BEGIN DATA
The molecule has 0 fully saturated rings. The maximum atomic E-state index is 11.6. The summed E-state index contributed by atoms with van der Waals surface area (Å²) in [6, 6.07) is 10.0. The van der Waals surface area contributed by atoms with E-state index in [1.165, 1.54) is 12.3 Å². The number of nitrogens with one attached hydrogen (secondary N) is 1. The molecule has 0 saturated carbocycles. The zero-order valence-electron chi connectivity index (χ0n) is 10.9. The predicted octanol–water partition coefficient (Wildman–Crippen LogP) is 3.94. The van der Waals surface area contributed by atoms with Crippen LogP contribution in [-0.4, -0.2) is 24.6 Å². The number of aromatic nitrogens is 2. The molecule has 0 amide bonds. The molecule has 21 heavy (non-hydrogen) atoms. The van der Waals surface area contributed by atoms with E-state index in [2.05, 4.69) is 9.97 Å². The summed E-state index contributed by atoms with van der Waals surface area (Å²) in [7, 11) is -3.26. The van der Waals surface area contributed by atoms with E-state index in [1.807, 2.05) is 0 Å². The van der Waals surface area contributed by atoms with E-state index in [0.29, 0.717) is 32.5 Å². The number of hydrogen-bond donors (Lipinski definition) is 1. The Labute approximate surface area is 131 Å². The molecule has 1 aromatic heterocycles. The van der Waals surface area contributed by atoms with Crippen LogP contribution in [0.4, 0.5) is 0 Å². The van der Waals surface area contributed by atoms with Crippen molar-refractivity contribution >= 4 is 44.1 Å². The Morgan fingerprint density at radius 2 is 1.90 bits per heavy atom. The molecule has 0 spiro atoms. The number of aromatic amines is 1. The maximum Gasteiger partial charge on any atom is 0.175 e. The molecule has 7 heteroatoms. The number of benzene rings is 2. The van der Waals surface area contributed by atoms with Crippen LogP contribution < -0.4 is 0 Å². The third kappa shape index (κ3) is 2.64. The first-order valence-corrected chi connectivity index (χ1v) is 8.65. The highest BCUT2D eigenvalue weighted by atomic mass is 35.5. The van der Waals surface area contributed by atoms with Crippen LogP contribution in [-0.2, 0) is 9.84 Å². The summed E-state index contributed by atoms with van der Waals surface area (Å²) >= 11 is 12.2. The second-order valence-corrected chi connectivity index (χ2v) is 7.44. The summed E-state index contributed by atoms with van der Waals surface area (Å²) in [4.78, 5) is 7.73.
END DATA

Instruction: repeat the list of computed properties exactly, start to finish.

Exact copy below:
The molecule has 0 fully saturated rings. The maximum atomic E-state index is 11.6. The summed E-state index contributed by atoms with van der Waals surface area (Å²) in [6, 6.07) is 10.0. The van der Waals surface area contributed by atoms with E-state index in [1.165, 1.54) is 12.3 Å². The number of nitrogens with one attached hydrogen (secondary N) is 1. The molecule has 0 saturated carbocycles. The zero-order valence-electron chi connectivity index (χ0n) is 10.9. The predicted octanol–water partition coefficient (Wildman–Crippen LogP) is 3.94. The van der Waals surface area contributed by atoms with Crippen LogP contribution in [-0.4, -0.2) is 24.6 Å². The number of aromatic nitrogens is 2. The molecule has 0 amide bonds. The molecule has 21 heavy (non-hydrogen) atoms. The van der Waals surface area contributed by atoms with E-state index in [2.05, 4.69) is 9.97 Å². The summed E-state index contributed by atoms with van der Waals surface area (Å²) in [7, 11) is -3.26. The van der Waals surface area contributed by atoms with E-state index in [1.807, 2.05) is 0 Å². The van der Waals surface area contributed by atoms with E-state index in [0.29, 0.717) is 32.5 Å². The number of hydrogen-bond donors (Lipinski definition) is 1. The Labute approximate surface area is 131 Å². The molecule has 1 aromatic heterocycles. The van der Waals surface area contributed by atoms with Crippen LogP contribution in [0.4, 0.5) is 0 Å². The van der Waals surface area contributed by atoms with Crippen molar-refractivity contribution >= 4 is 44.1 Å². The Morgan fingerprint density at radius 2 is 1.90 bits per heavy atom. The molecule has 0 spiro atoms. The number of aromatic amines is 1. The maximum Gasteiger partial charge on any atom is 0.175 e. The molecule has 7 heteroatoms. The number of benzene rings is 2. The van der Waals surface area contributed by atoms with Crippen LogP contribution < -0.4 is 0 Å². The third kappa shape index (κ3) is 2.64. The first-order valence-corrected chi connectivity index (χ1v) is 8.65. The highest BCUT2D eigenvalue weighted by atomic mass is 35.5. The van der Waals surface area contributed by atoms with Crippen LogP contribution in [-0.2, 0) is 9.84 Å². The summed E-state index contributed by atoms with van der Waals surface area (Å²) >= 11 is 12.2. The second-order valence-corrected chi connectivity index (χ2v) is 7.44. The summed E-state index contributed by atoms with van der Waals surface area (Å²) in [4.78, 5) is 7.73.